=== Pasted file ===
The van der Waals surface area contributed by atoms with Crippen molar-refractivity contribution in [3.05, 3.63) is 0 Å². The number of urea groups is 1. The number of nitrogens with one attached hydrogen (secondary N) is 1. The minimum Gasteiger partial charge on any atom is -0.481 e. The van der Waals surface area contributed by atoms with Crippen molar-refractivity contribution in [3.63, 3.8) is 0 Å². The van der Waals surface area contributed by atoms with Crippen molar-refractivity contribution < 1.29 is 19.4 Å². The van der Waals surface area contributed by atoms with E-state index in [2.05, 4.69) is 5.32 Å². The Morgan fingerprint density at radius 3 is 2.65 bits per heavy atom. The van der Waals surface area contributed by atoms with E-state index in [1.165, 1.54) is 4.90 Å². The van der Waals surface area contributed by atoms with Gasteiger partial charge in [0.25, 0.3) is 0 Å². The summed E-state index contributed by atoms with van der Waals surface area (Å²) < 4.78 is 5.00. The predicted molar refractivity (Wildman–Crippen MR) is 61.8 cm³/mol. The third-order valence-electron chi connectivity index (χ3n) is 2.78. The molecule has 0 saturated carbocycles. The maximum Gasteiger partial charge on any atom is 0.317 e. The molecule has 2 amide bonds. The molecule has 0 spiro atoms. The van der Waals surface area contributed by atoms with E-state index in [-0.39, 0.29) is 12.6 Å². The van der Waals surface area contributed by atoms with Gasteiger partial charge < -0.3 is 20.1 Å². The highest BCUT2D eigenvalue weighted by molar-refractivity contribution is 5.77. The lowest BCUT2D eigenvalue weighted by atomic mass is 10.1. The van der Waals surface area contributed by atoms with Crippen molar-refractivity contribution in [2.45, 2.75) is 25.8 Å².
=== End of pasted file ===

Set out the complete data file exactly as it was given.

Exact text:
The van der Waals surface area contributed by atoms with Crippen molar-refractivity contribution in [3.05, 3.63) is 0 Å². The number of urea groups is 1. The number of nitrogens with one attached hydrogen (secondary N) is 1. The minimum Gasteiger partial charge on any atom is -0.481 e. The van der Waals surface area contributed by atoms with Crippen molar-refractivity contribution in [3.63, 3.8) is 0 Å². The van der Waals surface area contributed by atoms with Crippen molar-refractivity contribution < 1.29 is 19.4 Å². The van der Waals surface area contributed by atoms with E-state index in [2.05, 4.69) is 5.32 Å². The Morgan fingerprint density at radius 3 is 2.65 bits per heavy atom. The van der Waals surface area contributed by atoms with E-state index in [1.165, 1.54) is 4.90 Å². The van der Waals surface area contributed by atoms with Gasteiger partial charge in [0.25, 0.3) is 0 Å². The summed E-state index contributed by atoms with van der Waals surface area (Å²) < 4.78 is 5.00. The predicted molar refractivity (Wildman–Crippen MR) is 61.8 cm³/mol. The third-order valence-electron chi connectivity index (χ3n) is 2.78. The molecule has 0 saturated carbocycles. The maximum Gasteiger partial charge on any atom is 0.317 e. The molecule has 2 amide bonds. The molecule has 0 spiro atoms. The van der Waals surface area contributed by atoms with E-state index in [-0.39, 0.29) is 12.6 Å². The van der Waals surface area contributed by atoms with Gasteiger partial charge < -0.3 is 20.1 Å². The highest BCUT2D eigenvalue weighted by molar-refractivity contribution is 5.77. The lowest BCUT2D eigenvalue weighted by atomic mass is 10.1. The van der Waals surface area contributed by atoms with Crippen molar-refractivity contribution in [2.45, 2.75) is 25.8 Å².